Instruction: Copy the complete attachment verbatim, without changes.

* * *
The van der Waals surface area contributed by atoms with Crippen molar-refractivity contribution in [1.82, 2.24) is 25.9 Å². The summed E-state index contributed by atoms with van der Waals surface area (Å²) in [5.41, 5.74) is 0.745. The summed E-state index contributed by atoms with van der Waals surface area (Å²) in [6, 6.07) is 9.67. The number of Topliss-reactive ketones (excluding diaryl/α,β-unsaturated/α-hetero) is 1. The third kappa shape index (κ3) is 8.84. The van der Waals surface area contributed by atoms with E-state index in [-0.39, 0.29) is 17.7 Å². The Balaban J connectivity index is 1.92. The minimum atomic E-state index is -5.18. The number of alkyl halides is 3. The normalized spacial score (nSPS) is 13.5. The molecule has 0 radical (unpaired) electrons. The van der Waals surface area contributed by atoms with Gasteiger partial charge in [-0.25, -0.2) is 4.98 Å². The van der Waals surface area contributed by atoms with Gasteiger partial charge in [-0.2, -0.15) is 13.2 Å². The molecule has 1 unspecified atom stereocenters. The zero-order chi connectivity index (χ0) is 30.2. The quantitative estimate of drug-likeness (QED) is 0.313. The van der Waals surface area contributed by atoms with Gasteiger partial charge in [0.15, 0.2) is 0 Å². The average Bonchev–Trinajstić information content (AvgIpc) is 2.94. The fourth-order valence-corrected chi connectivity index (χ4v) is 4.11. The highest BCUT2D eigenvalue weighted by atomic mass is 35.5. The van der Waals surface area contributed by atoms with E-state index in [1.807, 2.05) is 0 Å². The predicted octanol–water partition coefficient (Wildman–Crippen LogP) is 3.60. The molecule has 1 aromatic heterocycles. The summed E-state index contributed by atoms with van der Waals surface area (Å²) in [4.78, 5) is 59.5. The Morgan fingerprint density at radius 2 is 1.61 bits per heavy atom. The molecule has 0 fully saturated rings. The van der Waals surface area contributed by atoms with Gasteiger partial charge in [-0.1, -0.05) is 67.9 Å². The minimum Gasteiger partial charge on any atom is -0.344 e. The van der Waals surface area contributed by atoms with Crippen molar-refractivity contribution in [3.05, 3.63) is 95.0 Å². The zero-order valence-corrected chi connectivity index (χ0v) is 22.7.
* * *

The van der Waals surface area contributed by atoms with Crippen molar-refractivity contribution in [1.82, 2.24) is 25.9 Å². The summed E-state index contributed by atoms with van der Waals surface area (Å²) in [5.41, 5.74) is 0.745. The summed E-state index contributed by atoms with van der Waals surface area (Å²) in [6, 6.07) is 9.67. The number of Topliss-reactive ketones (excluding diaryl/α,β-unsaturated/α-hetero) is 1. The third kappa shape index (κ3) is 8.84. The van der Waals surface area contributed by atoms with E-state index in [-0.39, 0.29) is 17.7 Å². The Balaban J connectivity index is 1.92. The minimum atomic E-state index is -5.18. The number of alkyl halides is 3. The normalized spacial score (nSPS) is 13.5. The molecule has 0 radical (unpaired) electrons. The van der Waals surface area contributed by atoms with Gasteiger partial charge in [-0.25, -0.2) is 4.98 Å². The van der Waals surface area contributed by atoms with Gasteiger partial charge in [-0.2, -0.15) is 13.2 Å². The molecule has 1 unspecified atom stereocenters. The zero-order chi connectivity index (χ0) is 30.2. The quantitative estimate of drug-likeness (QED) is 0.313. The van der Waals surface area contributed by atoms with Gasteiger partial charge in [0.15, 0.2) is 0 Å². The average Bonchev–Trinajstić information content (AvgIpc) is 2.94. The fourth-order valence-corrected chi connectivity index (χ4v) is 4.11. The highest BCUT2D eigenvalue weighted by atomic mass is 35.5. The van der Waals surface area contributed by atoms with E-state index in [1.807, 2.05) is 0 Å². The predicted octanol–water partition coefficient (Wildman–Crippen LogP) is 3.60. The molecule has 1 aromatic heterocycles. The summed E-state index contributed by atoms with van der Waals surface area (Å²) in [4.78, 5) is 59.5. The Morgan fingerprint density at radius 2 is 1.61 bits per heavy atom. The molecule has 0 fully saturated rings. The van der Waals surface area contributed by atoms with Gasteiger partial charge in [-0.1, -0.05) is 67.9 Å². The minimum Gasteiger partial charge on any atom is -0.344 e. The van der Waals surface area contributed by atoms with Crippen molar-refractivity contribution in [3.05, 3.63) is 95.0 Å². The zero-order valence-corrected chi connectivity index (χ0v) is 22.7.